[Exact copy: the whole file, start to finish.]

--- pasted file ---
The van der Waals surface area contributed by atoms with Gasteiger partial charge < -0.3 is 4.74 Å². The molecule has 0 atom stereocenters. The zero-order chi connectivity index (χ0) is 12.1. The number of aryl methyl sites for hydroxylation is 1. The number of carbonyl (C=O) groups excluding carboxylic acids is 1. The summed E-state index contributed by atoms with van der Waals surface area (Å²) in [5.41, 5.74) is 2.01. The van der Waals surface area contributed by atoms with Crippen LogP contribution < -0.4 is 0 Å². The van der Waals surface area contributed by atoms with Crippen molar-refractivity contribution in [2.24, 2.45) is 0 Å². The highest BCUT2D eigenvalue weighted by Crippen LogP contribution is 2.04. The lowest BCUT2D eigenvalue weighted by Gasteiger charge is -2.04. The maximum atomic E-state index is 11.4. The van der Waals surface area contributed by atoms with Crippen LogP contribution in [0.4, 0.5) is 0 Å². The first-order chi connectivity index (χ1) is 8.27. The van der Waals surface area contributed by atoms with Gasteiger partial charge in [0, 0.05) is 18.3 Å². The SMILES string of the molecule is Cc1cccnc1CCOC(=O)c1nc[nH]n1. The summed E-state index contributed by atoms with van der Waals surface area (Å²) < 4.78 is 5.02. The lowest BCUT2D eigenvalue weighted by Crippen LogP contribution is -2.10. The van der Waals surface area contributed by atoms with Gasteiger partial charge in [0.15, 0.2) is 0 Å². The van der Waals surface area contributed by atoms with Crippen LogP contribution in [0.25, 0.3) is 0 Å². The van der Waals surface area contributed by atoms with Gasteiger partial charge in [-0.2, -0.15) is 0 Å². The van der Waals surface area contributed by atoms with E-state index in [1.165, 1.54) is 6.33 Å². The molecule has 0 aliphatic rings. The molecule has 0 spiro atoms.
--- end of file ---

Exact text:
The van der Waals surface area contributed by atoms with Gasteiger partial charge < -0.3 is 4.74 Å². The molecule has 0 atom stereocenters. The zero-order chi connectivity index (χ0) is 12.1. The number of aryl methyl sites for hydroxylation is 1. The number of carbonyl (C=O) groups excluding carboxylic acids is 1. The summed E-state index contributed by atoms with van der Waals surface area (Å²) in [5.41, 5.74) is 2.01. The van der Waals surface area contributed by atoms with Crippen LogP contribution < -0.4 is 0 Å². The van der Waals surface area contributed by atoms with Crippen molar-refractivity contribution in [2.24, 2.45) is 0 Å². The highest BCUT2D eigenvalue weighted by Crippen LogP contribution is 2.04. The lowest BCUT2D eigenvalue weighted by Gasteiger charge is -2.04. The maximum atomic E-state index is 11.4. The van der Waals surface area contributed by atoms with Crippen LogP contribution in [0.4, 0.5) is 0 Å². The first-order chi connectivity index (χ1) is 8.27. The van der Waals surface area contributed by atoms with Gasteiger partial charge in [0, 0.05) is 18.3 Å². The SMILES string of the molecule is Cc1cccnc1CCOC(=O)c1nc[nH]n1. The summed E-state index contributed by atoms with van der Waals surface area (Å²) < 4.78 is 5.02. The lowest BCUT2D eigenvalue weighted by Crippen LogP contribution is -2.10. The van der Waals surface area contributed by atoms with Gasteiger partial charge in [0.15, 0.2) is 0 Å². The van der Waals surface area contributed by atoms with Crippen LogP contribution in [0.25, 0.3) is 0 Å². The van der Waals surface area contributed by atoms with Gasteiger partial charge in [-0.2, -0.15) is 0 Å². The van der Waals surface area contributed by atoms with E-state index in [1.165, 1.54) is 6.33 Å². The molecule has 0 aliphatic rings. The molecule has 0 spiro atoms.